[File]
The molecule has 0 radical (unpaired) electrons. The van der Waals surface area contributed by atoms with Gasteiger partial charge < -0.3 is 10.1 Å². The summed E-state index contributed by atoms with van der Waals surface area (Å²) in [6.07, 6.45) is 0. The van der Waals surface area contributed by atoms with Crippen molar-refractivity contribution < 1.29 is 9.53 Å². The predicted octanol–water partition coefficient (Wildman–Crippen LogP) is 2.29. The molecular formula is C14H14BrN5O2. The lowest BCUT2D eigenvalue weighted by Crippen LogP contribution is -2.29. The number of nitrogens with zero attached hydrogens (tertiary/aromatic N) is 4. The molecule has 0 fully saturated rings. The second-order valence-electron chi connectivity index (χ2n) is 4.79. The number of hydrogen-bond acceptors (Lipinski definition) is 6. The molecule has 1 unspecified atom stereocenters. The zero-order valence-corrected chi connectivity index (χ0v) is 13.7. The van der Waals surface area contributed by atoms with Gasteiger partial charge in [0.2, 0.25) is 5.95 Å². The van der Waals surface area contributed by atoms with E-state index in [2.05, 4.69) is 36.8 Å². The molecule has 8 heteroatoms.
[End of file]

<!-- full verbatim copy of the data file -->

The molecule has 0 radical (unpaired) electrons. The van der Waals surface area contributed by atoms with Gasteiger partial charge < -0.3 is 10.1 Å². The summed E-state index contributed by atoms with van der Waals surface area (Å²) in [6.07, 6.45) is 0. The van der Waals surface area contributed by atoms with Crippen molar-refractivity contribution < 1.29 is 9.53 Å². The predicted octanol–water partition coefficient (Wildman–Crippen LogP) is 2.29. The molecular formula is C14H14BrN5O2. The lowest BCUT2D eigenvalue weighted by Crippen LogP contribution is -2.29. The number of nitrogens with zero attached hydrogens (tertiary/aromatic N) is 4. The molecule has 0 fully saturated rings. The second-order valence-electron chi connectivity index (χ2n) is 4.79. The number of hydrogen-bond acceptors (Lipinski definition) is 6. The molecule has 1 unspecified atom stereocenters. The zero-order valence-corrected chi connectivity index (χ0v) is 13.7. The van der Waals surface area contributed by atoms with Gasteiger partial charge in [0.2, 0.25) is 5.95 Å². The van der Waals surface area contributed by atoms with E-state index in [2.05, 4.69) is 36.8 Å². The molecule has 8 heteroatoms.